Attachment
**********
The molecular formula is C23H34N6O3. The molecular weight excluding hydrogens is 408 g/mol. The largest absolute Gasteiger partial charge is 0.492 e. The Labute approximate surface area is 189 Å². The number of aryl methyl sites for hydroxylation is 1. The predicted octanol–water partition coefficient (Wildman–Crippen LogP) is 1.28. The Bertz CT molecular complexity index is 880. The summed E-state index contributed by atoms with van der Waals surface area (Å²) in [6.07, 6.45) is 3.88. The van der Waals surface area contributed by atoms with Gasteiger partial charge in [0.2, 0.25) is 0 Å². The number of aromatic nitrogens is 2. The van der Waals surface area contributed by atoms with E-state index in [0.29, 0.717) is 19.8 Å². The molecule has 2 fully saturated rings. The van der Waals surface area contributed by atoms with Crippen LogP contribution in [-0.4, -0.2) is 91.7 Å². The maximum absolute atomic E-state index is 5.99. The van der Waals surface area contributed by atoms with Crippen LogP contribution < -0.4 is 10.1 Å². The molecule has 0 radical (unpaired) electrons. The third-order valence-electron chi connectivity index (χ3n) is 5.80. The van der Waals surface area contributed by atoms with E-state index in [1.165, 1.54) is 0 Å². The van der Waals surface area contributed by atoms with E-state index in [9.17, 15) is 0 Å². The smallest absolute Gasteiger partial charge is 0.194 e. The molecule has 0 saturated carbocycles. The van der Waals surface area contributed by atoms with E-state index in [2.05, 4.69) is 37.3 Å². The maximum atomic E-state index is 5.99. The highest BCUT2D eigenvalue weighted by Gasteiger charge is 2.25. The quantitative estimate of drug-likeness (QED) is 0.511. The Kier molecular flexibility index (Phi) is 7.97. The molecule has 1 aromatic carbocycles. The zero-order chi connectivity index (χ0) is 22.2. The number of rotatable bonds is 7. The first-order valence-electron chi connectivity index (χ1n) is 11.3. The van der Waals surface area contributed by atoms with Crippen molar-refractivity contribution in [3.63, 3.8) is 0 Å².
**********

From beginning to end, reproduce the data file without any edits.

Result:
The molecular formula is C23H34N6O3. The molecular weight excluding hydrogens is 408 g/mol. The largest absolute Gasteiger partial charge is 0.492 e. The Labute approximate surface area is 189 Å². The number of aryl methyl sites for hydroxylation is 1. The predicted octanol–water partition coefficient (Wildman–Crippen LogP) is 1.28. The Bertz CT molecular complexity index is 880. The summed E-state index contributed by atoms with van der Waals surface area (Å²) in [6.07, 6.45) is 3.88. The van der Waals surface area contributed by atoms with Gasteiger partial charge in [0.2, 0.25) is 0 Å². The number of aromatic nitrogens is 2. The van der Waals surface area contributed by atoms with E-state index in [0.29, 0.717) is 19.8 Å². The molecule has 2 fully saturated rings. The van der Waals surface area contributed by atoms with Crippen LogP contribution in [-0.4, -0.2) is 91.7 Å². The maximum absolute atomic E-state index is 5.99. The van der Waals surface area contributed by atoms with Crippen LogP contribution < -0.4 is 10.1 Å². The molecule has 0 radical (unpaired) electrons. The third-order valence-electron chi connectivity index (χ3n) is 5.80. The van der Waals surface area contributed by atoms with E-state index in [1.165, 1.54) is 0 Å². The van der Waals surface area contributed by atoms with E-state index in [9.17, 15) is 0 Å². The smallest absolute Gasteiger partial charge is 0.194 e. The molecule has 0 saturated carbocycles. The van der Waals surface area contributed by atoms with E-state index in [2.05, 4.69) is 37.3 Å². The maximum atomic E-state index is 5.99. The highest BCUT2D eigenvalue weighted by Gasteiger charge is 2.25. The quantitative estimate of drug-likeness (QED) is 0.511. The Kier molecular flexibility index (Phi) is 7.97. The molecule has 1 aromatic carbocycles. The zero-order chi connectivity index (χ0) is 22.2. The number of rotatable bonds is 7. The first-order valence-electron chi connectivity index (χ1n) is 11.3. The van der Waals surface area contributed by atoms with Crippen molar-refractivity contribution in [3.63, 3.8) is 0 Å².